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  • Writer's pictureAllen Crater

Gear Review: Simms G3 Stockingfoot Guide Waders



Fishing waders hanging outside a lodge

Overview:


In the scheme of things I fish a good number of days each year (never as many as I would like, but probably more than many), and my waders see heavy use, even during the warmer months in Michigan when my friends out west are happily wet wading. I typically wear mine year round if I'm wading (versus floating) due to the tick-and poison-ivy infested spots I bushwhack through to get to my favorite runs. And, unlike western rivers, Michigan's waters tend to hold a sizable amount of logs, sticks, and other debris that bang up my feet and legs if I wet wade.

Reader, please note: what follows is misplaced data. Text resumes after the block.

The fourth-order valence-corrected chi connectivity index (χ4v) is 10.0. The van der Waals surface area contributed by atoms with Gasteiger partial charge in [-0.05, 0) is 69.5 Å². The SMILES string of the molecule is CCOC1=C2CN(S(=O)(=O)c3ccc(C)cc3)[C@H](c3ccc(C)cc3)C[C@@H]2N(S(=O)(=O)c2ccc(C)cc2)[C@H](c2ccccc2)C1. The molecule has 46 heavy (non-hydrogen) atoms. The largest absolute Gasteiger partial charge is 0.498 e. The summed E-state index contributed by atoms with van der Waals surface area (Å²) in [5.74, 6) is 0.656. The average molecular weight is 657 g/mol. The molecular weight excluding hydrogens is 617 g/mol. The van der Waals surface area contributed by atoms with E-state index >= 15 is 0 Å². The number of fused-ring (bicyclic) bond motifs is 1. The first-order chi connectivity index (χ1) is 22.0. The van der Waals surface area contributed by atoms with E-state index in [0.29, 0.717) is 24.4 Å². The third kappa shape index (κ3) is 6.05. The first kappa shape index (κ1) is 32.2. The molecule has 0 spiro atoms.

So, for me, choosing waders has always been a bit of a dilemma. Any pair that I purchase needs to stand up to frequent use in fairly rough terrain/conditions and needs to be cool/breathable enough for the warmer months but warm enough to work in cold weather too. And then I have to figure cost versus longevity knowing that over time, even with proper care, all waders will fail at some point.


Thus the dilemma – do I just buy super cheap waders and replace them every year or two, or do I spring for more expensive models and hope I can get longer out of them? In the past, I've attempted to split the difference, buying mid-priced waders and trying to squeeze as much life out of them as possible.